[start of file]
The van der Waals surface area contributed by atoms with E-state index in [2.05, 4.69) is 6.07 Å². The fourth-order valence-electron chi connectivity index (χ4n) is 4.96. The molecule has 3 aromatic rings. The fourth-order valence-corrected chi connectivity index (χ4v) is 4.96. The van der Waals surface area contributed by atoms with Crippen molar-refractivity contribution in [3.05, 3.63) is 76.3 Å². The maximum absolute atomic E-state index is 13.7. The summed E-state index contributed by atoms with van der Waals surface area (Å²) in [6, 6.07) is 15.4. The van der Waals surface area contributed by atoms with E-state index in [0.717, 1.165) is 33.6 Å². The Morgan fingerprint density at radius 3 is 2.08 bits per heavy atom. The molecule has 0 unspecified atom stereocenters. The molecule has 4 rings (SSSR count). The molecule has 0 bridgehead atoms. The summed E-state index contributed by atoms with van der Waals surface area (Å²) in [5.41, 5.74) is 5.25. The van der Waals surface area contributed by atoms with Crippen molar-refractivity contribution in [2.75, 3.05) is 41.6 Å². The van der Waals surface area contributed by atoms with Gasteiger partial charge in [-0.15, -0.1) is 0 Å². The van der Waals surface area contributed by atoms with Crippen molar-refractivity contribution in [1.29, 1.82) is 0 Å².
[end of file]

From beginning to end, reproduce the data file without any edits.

The van der Waals surface area contributed by atoms with E-state index in [2.05, 4.69) is 6.07 Å². The fourth-order valence-electron chi connectivity index (χ4n) is 4.96. The molecule has 3 aromatic rings. The fourth-order valence-corrected chi connectivity index (χ4v) is 4.96. The van der Waals surface area contributed by atoms with Crippen molar-refractivity contribution in [3.05, 3.63) is 76.3 Å². The maximum absolute atomic E-state index is 13.7. The summed E-state index contributed by atoms with van der Waals surface area (Å²) in [6, 6.07) is 15.4. The van der Waals surface area contributed by atoms with E-state index in [0.717, 1.165) is 33.6 Å². The Morgan fingerprint density at radius 3 is 2.08 bits per heavy atom. The molecule has 0 unspecified atom stereocenters. The molecule has 4 rings (SSSR count). The molecule has 0 bridgehead atoms. The summed E-state index contributed by atoms with van der Waals surface area (Å²) in [5.41, 5.74) is 5.25. The van der Waals surface area contributed by atoms with Crippen molar-refractivity contribution in [2.75, 3.05) is 41.6 Å². The van der Waals surface area contributed by atoms with Gasteiger partial charge in [-0.15, -0.1) is 0 Å². The van der Waals surface area contributed by atoms with Crippen molar-refractivity contribution in [1.29, 1.82) is 0 Å².